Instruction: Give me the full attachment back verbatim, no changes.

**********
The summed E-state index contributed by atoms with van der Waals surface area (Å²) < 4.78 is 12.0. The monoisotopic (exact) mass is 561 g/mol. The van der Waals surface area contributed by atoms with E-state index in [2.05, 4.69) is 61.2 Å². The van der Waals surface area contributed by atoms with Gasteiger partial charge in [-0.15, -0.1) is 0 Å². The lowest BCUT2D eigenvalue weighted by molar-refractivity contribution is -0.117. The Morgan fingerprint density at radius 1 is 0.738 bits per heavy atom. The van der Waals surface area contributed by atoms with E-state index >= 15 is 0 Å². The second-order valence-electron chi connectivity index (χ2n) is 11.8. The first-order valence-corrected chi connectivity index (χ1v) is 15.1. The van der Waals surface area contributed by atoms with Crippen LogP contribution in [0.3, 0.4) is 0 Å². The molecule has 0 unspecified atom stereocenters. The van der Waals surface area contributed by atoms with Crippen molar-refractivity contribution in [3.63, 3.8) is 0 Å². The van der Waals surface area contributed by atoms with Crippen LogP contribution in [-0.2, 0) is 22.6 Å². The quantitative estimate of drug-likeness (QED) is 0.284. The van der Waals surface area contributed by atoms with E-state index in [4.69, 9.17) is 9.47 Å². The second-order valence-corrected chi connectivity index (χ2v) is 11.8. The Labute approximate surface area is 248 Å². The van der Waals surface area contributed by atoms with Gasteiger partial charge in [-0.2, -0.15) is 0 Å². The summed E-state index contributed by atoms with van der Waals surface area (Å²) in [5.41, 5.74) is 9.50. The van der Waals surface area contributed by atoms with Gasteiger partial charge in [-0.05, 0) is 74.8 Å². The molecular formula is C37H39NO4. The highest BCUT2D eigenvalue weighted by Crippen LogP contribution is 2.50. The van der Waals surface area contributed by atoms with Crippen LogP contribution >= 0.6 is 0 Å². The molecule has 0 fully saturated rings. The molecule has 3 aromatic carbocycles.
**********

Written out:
The summed E-state index contributed by atoms with van der Waals surface area (Å²) < 4.78 is 12.0. The monoisotopic (exact) mass is 561 g/mol. The van der Waals surface area contributed by atoms with E-state index in [2.05, 4.69) is 61.2 Å². The van der Waals surface area contributed by atoms with Gasteiger partial charge in [-0.15, -0.1) is 0 Å². The lowest BCUT2D eigenvalue weighted by molar-refractivity contribution is -0.117. The Morgan fingerprint density at radius 1 is 0.738 bits per heavy atom. The van der Waals surface area contributed by atoms with E-state index >= 15 is 0 Å². The second-order valence-electron chi connectivity index (χ2n) is 11.8. The first-order valence-corrected chi connectivity index (χ1v) is 15.1. The van der Waals surface area contributed by atoms with Crippen LogP contribution in [0.3, 0.4) is 0 Å². The molecule has 0 unspecified atom stereocenters. The van der Waals surface area contributed by atoms with Crippen molar-refractivity contribution in [3.63, 3.8) is 0 Å². The van der Waals surface area contributed by atoms with Crippen LogP contribution in [-0.2, 0) is 22.6 Å². The quantitative estimate of drug-likeness (QED) is 0.284. The van der Waals surface area contributed by atoms with E-state index in [4.69, 9.17) is 9.47 Å². The second-order valence-corrected chi connectivity index (χ2v) is 11.8. The Labute approximate surface area is 248 Å². The van der Waals surface area contributed by atoms with Gasteiger partial charge in [-0.2, -0.15) is 0 Å². The summed E-state index contributed by atoms with van der Waals surface area (Å²) in [5.41, 5.74) is 9.50. The van der Waals surface area contributed by atoms with Gasteiger partial charge in [-0.05, 0) is 74.8 Å². The molecular formula is C37H39NO4. The highest BCUT2D eigenvalue weighted by Crippen LogP contribution is 2.50. The van der Waals surface area contributed by atoms with Crippen LogP contribution >= 0.6 is 0 Å². The molecule has 0 fully saturated rings. The molecule has 3 aromatic carbocycles.